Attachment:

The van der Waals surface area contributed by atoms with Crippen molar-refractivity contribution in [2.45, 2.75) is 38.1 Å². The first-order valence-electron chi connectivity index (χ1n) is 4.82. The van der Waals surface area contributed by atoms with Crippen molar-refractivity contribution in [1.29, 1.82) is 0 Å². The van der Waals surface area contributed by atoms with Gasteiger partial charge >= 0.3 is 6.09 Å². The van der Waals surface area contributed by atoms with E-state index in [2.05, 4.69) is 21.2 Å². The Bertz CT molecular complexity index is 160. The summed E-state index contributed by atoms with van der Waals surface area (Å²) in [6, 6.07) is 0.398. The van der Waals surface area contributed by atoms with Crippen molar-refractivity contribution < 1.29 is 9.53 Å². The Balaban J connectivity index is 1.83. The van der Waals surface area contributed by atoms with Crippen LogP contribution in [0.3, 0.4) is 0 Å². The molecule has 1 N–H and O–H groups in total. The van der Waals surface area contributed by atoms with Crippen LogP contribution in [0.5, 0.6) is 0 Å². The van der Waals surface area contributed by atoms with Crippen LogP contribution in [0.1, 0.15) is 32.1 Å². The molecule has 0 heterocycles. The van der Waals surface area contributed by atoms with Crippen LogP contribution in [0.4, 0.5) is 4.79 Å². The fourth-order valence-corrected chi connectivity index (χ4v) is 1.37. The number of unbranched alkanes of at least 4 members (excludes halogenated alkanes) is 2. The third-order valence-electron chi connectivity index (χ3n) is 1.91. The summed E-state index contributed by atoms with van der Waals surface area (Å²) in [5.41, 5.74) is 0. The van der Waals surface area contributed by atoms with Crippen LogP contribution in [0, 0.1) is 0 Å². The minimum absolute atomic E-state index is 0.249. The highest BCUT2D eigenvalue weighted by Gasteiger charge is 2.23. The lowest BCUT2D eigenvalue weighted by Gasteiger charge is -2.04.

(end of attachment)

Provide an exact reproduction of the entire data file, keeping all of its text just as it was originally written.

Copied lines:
The van der Waals surface area contributed by atoms with Crippen molar-refractivity contribution in [2.45, 2.75) is 38.1 Å². The first-order valence-electron chi connectivity index (χ1n) is 4.82. The van der Waals surface area contributed by atoms with Crippen molar-refractivity contribution in [1.29, 1.82) is 0 Å². The van der Waals surface area contributed by atoms with Gasteiger partial charge >= 0.3 is 6.09 Å². The van der Waals surface area contributed by atoms with E-state index in [2.05, 4.69) is 21.2 Å². The Bertz CT molecular complexity index is 160. The summed E-state index contributed by atoms with van der Waals surface area (Å²) in [6, 6.07) is 0.398. The van der Waals surface area contributed by atoms with Crippen molar-refractivity contribution < 1.29 is 9.53 Å². The Balaban J connectivity index is 1.83. The van der Waals surface area contributed by atoms with Crippen LogP contribution in [0.3, 0.4) is 0 Å². The molecule has 1 N–H and O–H groups in total. The van der Waals surface area contributed by atoms with Crippen LogP contribution in [0.5, 0.6) is 0 Å². The van der Waals surface area contributed by atoms with Crippen LogP contribution in [0.1, 0.15) is 32.1 Å². The molecule has 0 heterocycles. The van der Waals surface area contributed by atoms with Crippen LogP contribution in [0.4, 0.5) is 4.79 Å². The fourth-order valence-corrected chi connectivity index (χ4v) is 1.37. The number of unbranched alkanes of at least 4 members (excludes halogenated alkanes) is 2. The third-order valence-electron chi connectivity index (χ3n) is 1.91. The summed E-state index contributed by atoms with van der Waals surface area (Å²) in [5.41, 5.74) is 0. The van der Waals surface area contributed by atoms with Crippen LogP contribution in [0, 0.1) is 0 Å². The minimum absolute atomic E-state index is 0.249. The highest BCUT2D eigenvalue weighted by Gasteiger charge is 2.23. The lowest BCUT2D eigenvalue weighted by Gasteiger charge is -2.04.